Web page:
FAA: Pilot in fatal NYC helicopter crash not licensed for flight conditions

FAA: Pilot in fatal NYC helicopter crash not licensed for flight conditions

The pilot involved in a fatal helicopter crash in New York City Monday was not licensed to be flying in the weather conditions that day, according to the Federal Aviation Administration (FAA).

Timothy McCormack's airmen's file with the agency does not list the rating needed to legally fly when visibility is less than 3 miles, as it was on Monday in Manhattan.

A spokesperson from the FAA told the The Hill that "the pilot did not have an instrument rating, which is required to fly in low visibility."

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Al Yurman, a former air safety investigator with the board, told NBC News in an interview that federal regulators require all pilots to be instrument-rated when flying during the weather affecting the city when McCormack crash-landed.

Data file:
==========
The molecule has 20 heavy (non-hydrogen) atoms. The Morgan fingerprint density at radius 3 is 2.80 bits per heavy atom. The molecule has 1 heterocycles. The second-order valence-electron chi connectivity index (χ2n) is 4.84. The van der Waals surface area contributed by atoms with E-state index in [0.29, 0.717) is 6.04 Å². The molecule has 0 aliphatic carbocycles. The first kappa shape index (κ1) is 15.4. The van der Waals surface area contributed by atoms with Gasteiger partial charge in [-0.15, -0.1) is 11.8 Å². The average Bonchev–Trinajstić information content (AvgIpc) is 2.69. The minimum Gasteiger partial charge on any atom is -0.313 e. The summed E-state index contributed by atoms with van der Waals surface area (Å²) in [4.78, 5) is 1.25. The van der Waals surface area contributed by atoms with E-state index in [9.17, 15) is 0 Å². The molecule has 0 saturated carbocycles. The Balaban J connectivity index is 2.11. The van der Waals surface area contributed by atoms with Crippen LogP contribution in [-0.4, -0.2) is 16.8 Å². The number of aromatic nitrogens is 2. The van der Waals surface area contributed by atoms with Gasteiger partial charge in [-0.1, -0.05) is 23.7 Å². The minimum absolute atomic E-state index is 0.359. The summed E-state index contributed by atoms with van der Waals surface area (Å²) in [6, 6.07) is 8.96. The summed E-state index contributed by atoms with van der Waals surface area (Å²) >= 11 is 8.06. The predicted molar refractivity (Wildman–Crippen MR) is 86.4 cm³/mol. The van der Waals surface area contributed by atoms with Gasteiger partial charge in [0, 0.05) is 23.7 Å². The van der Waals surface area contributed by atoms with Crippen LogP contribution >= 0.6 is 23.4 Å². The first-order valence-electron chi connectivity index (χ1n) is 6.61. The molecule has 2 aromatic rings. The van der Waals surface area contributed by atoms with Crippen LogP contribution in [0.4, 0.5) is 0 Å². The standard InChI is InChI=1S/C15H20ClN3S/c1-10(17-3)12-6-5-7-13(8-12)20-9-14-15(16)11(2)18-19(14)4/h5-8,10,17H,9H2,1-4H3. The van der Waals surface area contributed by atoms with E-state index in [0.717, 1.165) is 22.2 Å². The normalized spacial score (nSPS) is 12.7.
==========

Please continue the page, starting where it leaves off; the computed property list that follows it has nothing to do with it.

Helicopter pilots must know how to use a set of instruments that can tell them what direction the aircraft is flying, for instance, or whether its wings and nose are level, he explained.

Without those instruments, flying in heavy clouds can cause “spatial disorientation,” Yurman told NBC.

“It’s like putting a blindfold on,” he said. “Turn yourself around three times and see if you know where you are.”

The roof of the building which McCormack crashed onto was 54 stories, right around the cloud ceiling at the time which was at 600 feet.

The National Transportation Safety Board is investigating the crash.

McCormack was the only fatality.